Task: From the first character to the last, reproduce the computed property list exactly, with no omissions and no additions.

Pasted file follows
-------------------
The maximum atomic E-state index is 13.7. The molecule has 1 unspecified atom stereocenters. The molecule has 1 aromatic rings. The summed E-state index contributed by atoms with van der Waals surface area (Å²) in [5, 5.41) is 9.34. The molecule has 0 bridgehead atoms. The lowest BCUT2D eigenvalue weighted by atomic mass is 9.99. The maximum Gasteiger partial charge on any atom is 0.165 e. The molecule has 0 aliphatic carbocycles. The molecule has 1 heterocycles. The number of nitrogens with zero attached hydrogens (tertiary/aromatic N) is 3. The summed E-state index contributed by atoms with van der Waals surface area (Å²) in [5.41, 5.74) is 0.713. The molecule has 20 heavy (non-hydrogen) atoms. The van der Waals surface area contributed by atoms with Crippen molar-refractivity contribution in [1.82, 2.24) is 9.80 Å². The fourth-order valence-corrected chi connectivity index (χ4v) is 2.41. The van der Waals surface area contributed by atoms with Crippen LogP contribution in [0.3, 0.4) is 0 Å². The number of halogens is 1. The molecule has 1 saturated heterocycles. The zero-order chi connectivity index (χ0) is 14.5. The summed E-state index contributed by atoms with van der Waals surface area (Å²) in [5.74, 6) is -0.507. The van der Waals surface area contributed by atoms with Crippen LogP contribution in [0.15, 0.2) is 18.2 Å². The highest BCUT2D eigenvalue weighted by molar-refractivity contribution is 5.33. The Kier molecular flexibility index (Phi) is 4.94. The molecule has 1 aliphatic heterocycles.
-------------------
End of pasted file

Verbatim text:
The maximum atomic E-state index is 13.7. The molecule has 1 unspecified atom stereocenters. The molecule has 1 aromatic rings. The summed E-state index contributed by atoms with van der Waals surface area (Å²) in [5, 5.41) is 9.34. The molecule has 0 bridgehead atoms. The lowest BCUT2D eigenvalue weighted by atomic mass is 9.99. The maximum Gasteiger partial charge on any atom is 0.165 e. The molecule has 0 aliphatic carbocycles. The molecule has 1 heterocycles. The number of nitrogens with zero attached hydrogens (tertiary/aromatic N) is 3. The summed E-state index contributed by atoms with van der Waals surface area (Å²) in [5.41, 5.74) is 0.713. The molecule has 20 heavy (non-hydrogen) atoms. The van der Waals surface area contributed by atoms with Crippen molar-refractivity contribution in [1.82, 2.24) is 9.80 Å². The fourth-order valence-corrected chi connectivity index (χ4v) is 2.41. The van der Waals surface area contributed by atoms with Crippen LogP contribution in [0.3, 0.4) is 0 Å². The number of halogens is 1. The molecule has 1 saturated heterocycles. The zero-order chi connectivity index (χ0) is 14.5. The summed E-state index contributed by atoms with van der Waals surface area (Å²) in [5.74, 6) is -0.507. The van der Waals surface area contributed by atoms with Crippen LogP contribution in [0.15, 0.2) is 18.2 Å². The highest BCUT2D eigenvalue weighted by molar-refractivity contribution is 5.33. The Kier molecular flexibility index (Phi) is 4.94. The molecule has 1 aliphatic heterocycles.